Mitt Romney was a big name around here in Mormon country; he was a man who could do no wrong. Our local evening news followed his campaign closely, and the Mormon crowds cheered with each new foothold that Mitt made toward achieving the presidency.
Members of the Church-Of-The-Latter-Day-Saints, and non-members alike, were wondering what would really happen if our country were suddenly run by a strong member of this religious organization, an organization that is so deeply rooted in church confidentiality, and oriented towards male dominated rights.
At the start of his campaign, Mitt Romney dodged questions about his religion as it related to his plans for the White House. In my opinion, this was the biggest mistake that he could have made with his campaign.
From a Fox News interview on May, 8, 2007: “No. I think there are differences between different faiths in this country. And there will be battles between different religions.” Statements like this Romney quote were widely circulated both in traditional media, and on the internet; they left people uneasy.
While it’s true that Mitt Romney once declared, “I will serve no one religion, no one group, no one cause and no one interest” [Dec. 7, 2007, Dallas News] The damage was already done early on in the campaign. Statements like this stoked imaginations, and left obvious questions trailing in the wake. Was this a man of faith claiming that he would happily go against his chosen faith for political reasons?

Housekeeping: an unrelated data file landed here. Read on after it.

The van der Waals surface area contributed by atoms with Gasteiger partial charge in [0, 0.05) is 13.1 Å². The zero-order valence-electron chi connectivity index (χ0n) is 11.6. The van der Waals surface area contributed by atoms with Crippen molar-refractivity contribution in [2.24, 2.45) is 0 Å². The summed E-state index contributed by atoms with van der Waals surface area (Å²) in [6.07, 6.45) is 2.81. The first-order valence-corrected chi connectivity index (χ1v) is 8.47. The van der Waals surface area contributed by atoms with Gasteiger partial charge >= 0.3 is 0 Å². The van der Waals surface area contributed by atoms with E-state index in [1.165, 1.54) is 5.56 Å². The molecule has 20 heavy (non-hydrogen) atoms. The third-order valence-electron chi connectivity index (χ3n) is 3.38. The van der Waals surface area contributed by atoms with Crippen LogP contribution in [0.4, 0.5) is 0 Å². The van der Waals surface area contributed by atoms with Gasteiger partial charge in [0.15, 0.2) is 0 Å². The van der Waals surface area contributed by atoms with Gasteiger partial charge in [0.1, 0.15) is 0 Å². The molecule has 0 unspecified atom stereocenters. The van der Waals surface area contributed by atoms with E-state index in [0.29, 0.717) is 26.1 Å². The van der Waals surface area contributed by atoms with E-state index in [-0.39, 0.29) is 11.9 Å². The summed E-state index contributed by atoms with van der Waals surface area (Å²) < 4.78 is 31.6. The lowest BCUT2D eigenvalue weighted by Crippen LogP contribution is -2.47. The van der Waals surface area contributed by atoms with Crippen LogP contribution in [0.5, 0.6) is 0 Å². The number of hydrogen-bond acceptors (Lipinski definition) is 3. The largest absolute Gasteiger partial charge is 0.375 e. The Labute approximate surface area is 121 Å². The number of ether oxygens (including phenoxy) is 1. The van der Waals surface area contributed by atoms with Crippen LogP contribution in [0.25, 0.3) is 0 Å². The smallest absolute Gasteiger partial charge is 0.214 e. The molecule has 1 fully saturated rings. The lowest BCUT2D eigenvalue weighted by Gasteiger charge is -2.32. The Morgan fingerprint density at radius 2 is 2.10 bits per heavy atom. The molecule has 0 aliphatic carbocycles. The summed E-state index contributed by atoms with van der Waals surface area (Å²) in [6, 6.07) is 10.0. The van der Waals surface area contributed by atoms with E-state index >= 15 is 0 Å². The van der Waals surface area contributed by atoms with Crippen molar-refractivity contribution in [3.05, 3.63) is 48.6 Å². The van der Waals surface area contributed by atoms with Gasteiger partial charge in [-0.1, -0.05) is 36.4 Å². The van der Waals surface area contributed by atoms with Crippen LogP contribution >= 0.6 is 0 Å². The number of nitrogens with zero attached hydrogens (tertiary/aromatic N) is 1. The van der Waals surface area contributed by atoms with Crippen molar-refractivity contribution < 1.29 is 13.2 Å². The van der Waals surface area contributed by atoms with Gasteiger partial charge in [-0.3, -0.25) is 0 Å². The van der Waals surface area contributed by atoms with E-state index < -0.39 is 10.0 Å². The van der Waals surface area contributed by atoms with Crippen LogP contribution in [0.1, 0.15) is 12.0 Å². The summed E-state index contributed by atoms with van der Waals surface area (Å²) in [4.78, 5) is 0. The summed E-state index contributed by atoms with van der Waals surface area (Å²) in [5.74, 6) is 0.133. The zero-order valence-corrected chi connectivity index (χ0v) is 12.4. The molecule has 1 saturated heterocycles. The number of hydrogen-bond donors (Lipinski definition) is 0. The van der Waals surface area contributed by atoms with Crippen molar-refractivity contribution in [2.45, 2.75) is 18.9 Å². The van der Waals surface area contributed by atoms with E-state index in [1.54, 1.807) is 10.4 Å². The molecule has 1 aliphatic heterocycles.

Romney’s campaign started to fall apart in Iowa, and other strong bible-belt states. In that area of the country, many consider Mormonism as a cult religion. As Romney started losing his position in the poles, the Huckabee campaign stepped in with ads playing on the bible-belt concerns. “Faith doesn’t just influence me,” Huckabee says on camera, “it really defines me.” The ad then hails Huckabee as a “Christian leader.” [Dec. 7, 2007, NRO]
Huckabee may have been pushing things a little by using his claimed faith against Mitt Romney, but the strategy worked. Bible-belt voters were offered a choice beyond Mormonism, and they went for it. The Mitt Romney campaign was doomed from this point forward over their beginning mistakes.
John McCain on the other hand, has a strong military background, and is quietly touting his Baptist faith after his political and military training appropriate towards going to the White House. Huckabee and McCain both have religions that are known, understood, and accepted by most main-stream Americans. Mitt Romney, as a Mormon, had the odds stacked against him.
Romney choice of words to describe questions about his religion shows in the MSNBC Primary Results where Romney came in overall second to John McCain who is running a traditional campaign without religious issues in the forefront. Americans claim that they want a change to current politics, but they may not be ready for a change in how election campaigns are traditionally structured: with a candidate’s choice of religious convictions being an attribute, and not a running issue.